President Hage Geingob and Prime Minister Saara Kuugongelwa-Amadhila have appealed to the diplomatic community for help to mitigate the effects of the ravaging drought, due to which a state of emergency was declared two weeks ago.
According to Kuugongelwa-Amadhila, additional funds are needed, as the N$90 million government set aside is not enough to find the much-needed long-term solutions.
It is estimated that about 600 000 people are food insecure and government needs N$600 million to provide support to communities in the form of food and water supplies, as well as livestock support activities.
She said government has strengthened the Disaster Risk Management Unit’s policies. “Cabinet has availed N$90 million for immediate relief, which we are currently spending,” she said, adding that the existing funds would be sufficient to provide assistance until the end of July.
“From the beginning of August we will start with an additional programme until the end of March 2017, for which we will need N$600 million,” she said.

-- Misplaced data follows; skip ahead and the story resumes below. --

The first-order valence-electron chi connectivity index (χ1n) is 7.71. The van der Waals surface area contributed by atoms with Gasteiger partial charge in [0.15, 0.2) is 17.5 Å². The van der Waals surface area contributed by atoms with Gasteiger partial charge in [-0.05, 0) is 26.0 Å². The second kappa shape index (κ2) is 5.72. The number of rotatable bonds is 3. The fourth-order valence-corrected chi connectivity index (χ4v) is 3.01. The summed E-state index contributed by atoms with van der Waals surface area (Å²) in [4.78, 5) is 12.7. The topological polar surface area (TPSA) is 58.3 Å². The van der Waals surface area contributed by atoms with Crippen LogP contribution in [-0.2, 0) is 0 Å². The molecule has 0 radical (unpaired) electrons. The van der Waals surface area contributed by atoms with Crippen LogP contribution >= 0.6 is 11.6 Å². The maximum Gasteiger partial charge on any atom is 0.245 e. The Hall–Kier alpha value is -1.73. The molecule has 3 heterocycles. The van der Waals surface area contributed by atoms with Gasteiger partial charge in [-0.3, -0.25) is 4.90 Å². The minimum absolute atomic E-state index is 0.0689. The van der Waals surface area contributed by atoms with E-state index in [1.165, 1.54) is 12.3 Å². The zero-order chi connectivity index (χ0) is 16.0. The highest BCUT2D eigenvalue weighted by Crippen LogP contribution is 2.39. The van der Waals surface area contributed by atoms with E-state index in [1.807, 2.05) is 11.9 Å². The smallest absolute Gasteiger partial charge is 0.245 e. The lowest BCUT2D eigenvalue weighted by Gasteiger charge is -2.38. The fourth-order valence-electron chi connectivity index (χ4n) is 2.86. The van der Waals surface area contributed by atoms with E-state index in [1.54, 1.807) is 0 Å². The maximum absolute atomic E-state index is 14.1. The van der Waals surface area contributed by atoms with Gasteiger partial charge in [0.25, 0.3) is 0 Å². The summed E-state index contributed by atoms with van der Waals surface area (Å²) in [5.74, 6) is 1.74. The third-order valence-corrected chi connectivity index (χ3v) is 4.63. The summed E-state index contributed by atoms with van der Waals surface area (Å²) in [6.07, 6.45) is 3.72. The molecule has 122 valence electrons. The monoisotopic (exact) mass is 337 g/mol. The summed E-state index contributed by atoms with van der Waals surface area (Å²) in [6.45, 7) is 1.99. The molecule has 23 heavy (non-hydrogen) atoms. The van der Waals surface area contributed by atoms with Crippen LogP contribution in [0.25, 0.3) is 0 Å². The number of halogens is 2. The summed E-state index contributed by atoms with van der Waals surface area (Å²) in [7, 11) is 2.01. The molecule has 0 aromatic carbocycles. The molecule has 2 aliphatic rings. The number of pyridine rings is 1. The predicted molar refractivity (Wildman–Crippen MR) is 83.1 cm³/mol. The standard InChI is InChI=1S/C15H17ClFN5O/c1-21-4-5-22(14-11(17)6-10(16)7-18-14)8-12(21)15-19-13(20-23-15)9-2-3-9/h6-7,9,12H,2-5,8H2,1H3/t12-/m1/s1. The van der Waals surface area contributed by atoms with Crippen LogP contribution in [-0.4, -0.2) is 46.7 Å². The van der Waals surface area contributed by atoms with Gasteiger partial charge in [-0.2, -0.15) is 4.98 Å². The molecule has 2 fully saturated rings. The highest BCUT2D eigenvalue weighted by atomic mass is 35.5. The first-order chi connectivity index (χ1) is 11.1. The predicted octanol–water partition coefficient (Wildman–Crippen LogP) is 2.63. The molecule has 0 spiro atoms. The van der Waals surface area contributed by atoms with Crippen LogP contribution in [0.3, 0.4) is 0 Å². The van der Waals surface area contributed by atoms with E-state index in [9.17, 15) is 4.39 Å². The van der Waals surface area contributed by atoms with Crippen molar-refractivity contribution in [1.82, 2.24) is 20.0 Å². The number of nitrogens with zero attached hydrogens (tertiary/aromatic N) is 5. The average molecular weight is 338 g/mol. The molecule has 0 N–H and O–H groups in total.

As a country prone to drought emergencies the Prime Minister said government made provision for about N$200 million in the current budget and the shortfall means government needs to raise the difference from somewhere else.
Namibia is one of five SADC countries that declared drought emergencies after Lesotho, Swaziland, Malawi and Zimbabwe, who need a combined U$ 2.7 billion to steer clear of disaster.
The heads of foreign missions were thus urged to assist, with President Geingob also informing the diplomats about the water crisis the country. “We must hold hands. Whatever you can do to help us will be appreciated,” he said.